The Malta Independent 26 May 2019, Sunday

Controversial Mosta development: PA says site has ‘low archaeological value’

Tuesday, 31 October 2017, 14:25 Last update: about 3 years ago

Controversial Mosta development: PA says site has ‘low archaeological value’

 

A site in Mosta which is the subject of controversial development has “low archaeological value,” the Planning Authority said yesterday.

The site in question is, known as Tal-Qares, contains archaeological remains such as megaliths and cart ruts, with some experts even believing that the site could possibly also be home to Malta’s third hypogeum.

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Controversy erupted some days ago when excavation works by AX Holdings, which owns the site, commenced.

The AX Holdings project will see the area turned into a showroom, five maisonettes, seven apartments, four penthouses and 18 garages across four storeys.

The site was included in the development zone in the infamous 2006 rationalisation exercise.

Partit Demokratiku this week warned that the area was being blasted by heavy machinery without any supervision by the authorities.

Reacting to various news reports, the PA yesterday said studies had shown that the area has low archaeological value. “The development permission issued by the Planning Commission had been granted after the Planning Directorate, had consulted with the Superintendence of Cultural Heritage (SCH) amongst other relevant consultees. The SCH recommended approval of the development on the basis that a comprehensive archaeological investigation had been carried out in 2013 during the processing of the Planning Control application (PC11/13) for the area. This application had established the planning parameters for the area in line with established legal procedures,” the PA said.

The authoritye said the permit laid out that the site must be monitored by an SCH-approved archaeologist during excavation works, adding that this condition was being observed by the applicant. “The Authority will continue to monitor that works are in accordance with the approved permit.”

This site forms part of a larger area of land (Tal-Qares) which back in 2006 was identified for inclusion in the Development Zone through the Rationalisation Exercise. The land was to be included subject that a comprehensive archaeological study is carried out to determine suitability or otherwise for inclusion, the PA said.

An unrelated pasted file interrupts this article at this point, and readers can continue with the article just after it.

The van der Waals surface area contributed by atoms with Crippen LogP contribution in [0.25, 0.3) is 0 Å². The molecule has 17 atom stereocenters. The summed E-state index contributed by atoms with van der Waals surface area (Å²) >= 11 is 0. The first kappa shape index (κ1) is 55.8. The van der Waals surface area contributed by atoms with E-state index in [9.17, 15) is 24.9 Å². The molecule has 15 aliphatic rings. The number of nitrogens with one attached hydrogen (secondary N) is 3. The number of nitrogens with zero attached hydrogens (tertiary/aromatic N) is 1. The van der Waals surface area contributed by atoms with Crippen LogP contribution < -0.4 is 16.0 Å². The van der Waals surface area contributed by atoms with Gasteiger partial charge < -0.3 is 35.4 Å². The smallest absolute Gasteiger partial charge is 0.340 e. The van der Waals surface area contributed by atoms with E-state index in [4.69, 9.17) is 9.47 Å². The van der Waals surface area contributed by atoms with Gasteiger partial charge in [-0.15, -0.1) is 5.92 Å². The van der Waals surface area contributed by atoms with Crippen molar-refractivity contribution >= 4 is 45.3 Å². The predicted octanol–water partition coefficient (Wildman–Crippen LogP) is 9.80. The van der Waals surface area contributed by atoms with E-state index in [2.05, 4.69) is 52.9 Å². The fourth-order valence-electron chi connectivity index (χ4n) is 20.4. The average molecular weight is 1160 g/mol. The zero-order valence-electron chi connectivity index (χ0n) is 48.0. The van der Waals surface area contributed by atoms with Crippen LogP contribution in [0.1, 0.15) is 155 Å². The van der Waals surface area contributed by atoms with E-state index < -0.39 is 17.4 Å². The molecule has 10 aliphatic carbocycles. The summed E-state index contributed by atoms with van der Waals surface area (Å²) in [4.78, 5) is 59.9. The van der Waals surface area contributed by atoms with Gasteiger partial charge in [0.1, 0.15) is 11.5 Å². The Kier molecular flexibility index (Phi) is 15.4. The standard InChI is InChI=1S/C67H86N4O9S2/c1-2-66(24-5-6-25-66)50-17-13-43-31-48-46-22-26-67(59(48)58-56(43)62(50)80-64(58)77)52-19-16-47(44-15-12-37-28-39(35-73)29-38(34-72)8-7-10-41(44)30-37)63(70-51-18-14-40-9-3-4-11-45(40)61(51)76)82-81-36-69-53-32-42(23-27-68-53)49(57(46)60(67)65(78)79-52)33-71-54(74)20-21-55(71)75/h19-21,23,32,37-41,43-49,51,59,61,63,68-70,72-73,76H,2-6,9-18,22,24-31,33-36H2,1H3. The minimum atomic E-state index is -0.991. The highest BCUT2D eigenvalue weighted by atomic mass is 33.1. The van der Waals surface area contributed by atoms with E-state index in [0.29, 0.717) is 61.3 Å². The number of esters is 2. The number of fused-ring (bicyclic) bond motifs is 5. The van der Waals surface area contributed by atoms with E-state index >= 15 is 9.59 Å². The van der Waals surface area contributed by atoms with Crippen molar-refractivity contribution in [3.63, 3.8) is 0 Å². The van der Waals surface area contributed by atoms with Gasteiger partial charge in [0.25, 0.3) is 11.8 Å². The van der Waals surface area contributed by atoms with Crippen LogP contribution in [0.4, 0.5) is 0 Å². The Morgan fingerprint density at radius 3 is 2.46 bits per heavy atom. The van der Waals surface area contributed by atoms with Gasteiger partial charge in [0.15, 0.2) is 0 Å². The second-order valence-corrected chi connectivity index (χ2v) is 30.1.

“The impact of the proposed planning scheme for the area on potential features of archaeological importance was a primary consideration in the assessment process of the planning control application. The SCH carried out extensive archaeological excavations and imposed a number of measures to safeguard the features that are considered of value. The approved scheme included areas where no rock-cutting or development is be allowed and where green open spaces are to be kept to protect archaeological features.”

Anthropologist Michael Deguara yesterday said the site includes vine trenches, what appear to be cisterns or silos, and a large depression cut in the rock which may still warrant further excavation. “This of course, in addition to what we knew already about megaliths and signs of human activity in the area going back well into prehistory.”

He warned that some of these features, including some vine trenches, have already been destroyed.

Reacting to the developers’ argument that not the entire area shown in news photos will be developed, Deguara warned that the context of the whole landscape will be irreversibly changed.

“St Andrew's chapel, once a landmark amidst the fields, is now dwarfed by large buildings; the surrounding fields which once blended into the landscape of the Great Fault and Burmarrad valley below, will now have the shadow of a showroom complex looming above them; the megaliths may well be preserved but they will rest like forgotten garden gnomes in a backyard - so much for being the stuff legends were literally made of.”

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